As we all know Adobe donated Flex to Apache and have no direct control on its development. Since incubation Apache Flex has released two builds and has recently been promoted to a mainstream project. Which says, Apache Flex has a clear future like any other projects running under Apache umbrella. The future SDK releases of Flex will be community driven. Adobe is in process of donating all of the source code related with Flex & associates projects.

Now how it affects AIR ? very much ! AIR is a technology which is written around Flex SDK and if Flex goes in a community driven path, it makes truly sense that Apache AIR to follow the same line. Otherwise why would a community put their efforts to run a proprietary technology. With immense increase of new platforms every day, only that technology will survive which is coping up with demand of community, and AIR suits the requirement but it also needs to take the same pace. Thus there is a need of community interference. Adobe is committed to keep on developing for new platforms in future, however even for Linux it invites partners through Open Screen Project (OSP) Partners program. For now AIR is graduating as a true cross platform Mobile development platform with its unique native compilation features.


3. Future of AIR as a cross-platform application development:

AIR started as a cross platform desktop runtime solution but gradually it took over on mobile big time. With release of Flash Builder 4.5, AIR projects can be deployed across iOS, Android and Blackberry. In most of the cases it can be achieved with the same code base and different manifest files.

Ability of writing native extensions for different platforms enhanced the chances of writing code which is not available in AIR as well.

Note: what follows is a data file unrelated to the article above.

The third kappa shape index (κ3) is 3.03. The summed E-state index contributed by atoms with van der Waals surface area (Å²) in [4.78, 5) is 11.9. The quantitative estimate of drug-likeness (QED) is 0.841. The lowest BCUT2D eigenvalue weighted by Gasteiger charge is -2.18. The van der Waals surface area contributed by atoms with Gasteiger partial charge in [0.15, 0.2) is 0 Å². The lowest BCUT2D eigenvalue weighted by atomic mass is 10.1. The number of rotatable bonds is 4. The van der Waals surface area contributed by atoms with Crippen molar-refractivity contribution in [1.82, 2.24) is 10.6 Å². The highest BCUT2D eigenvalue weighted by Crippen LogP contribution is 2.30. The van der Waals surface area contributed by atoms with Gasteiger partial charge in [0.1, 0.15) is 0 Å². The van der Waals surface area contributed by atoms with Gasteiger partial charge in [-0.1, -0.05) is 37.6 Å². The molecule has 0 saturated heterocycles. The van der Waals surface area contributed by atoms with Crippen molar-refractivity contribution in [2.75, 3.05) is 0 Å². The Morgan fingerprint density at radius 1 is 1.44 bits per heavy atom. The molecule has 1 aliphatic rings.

The power of AIR is also with its multiple technology support, so far we were talking about Flex/ActionScript based development, but AIR also support HTML & JavaScript, thus writing a code with JavaScript and running into AIR is very much possible. This opens a whole new paradigm of writing web pages and embedding it inside an AIR application.

Smart TV, an another powerful platform recently allowed Adobe AIR runtime preinstalled in their firmware. Samsun App market and Google Play market already started accepting AIR based applications for Smart TV. This is unexplored market where AIR because of its extensive UI capabilities and strong backend integration, can be the best chosen option.

Coming back to our topic, it is evident that though Adobe is not directly working on Linux as a desktop, but it is very much working on different micro flavors of Linux. Truly, if I see the future of Linux as an OS for consumers, I see it in various embedded devices and unconventional platforms. It is clear that AIR is very much available on them and will continue its support.


  • Adobe intention of not continuing AIR for Linux was not to discourage the development but to extend support for fruitful platform.
  • AIR for Linux can still be delivered through partners or from Open Source Community
  • AIR is the front runner of all Cross Platform Mobile Application Development technologies because of its extensive reach on devices and huge eco system.

It is clear that AIR non availability on Linux desktop is not that big pain point, it is a wise move of discontinuing it and put the same effort to make other appropriate platform supported.

Links worth looking for more info:

I wish all the success to Adobe AIR and would love to work over it in future.

Happy FLEXing. :-)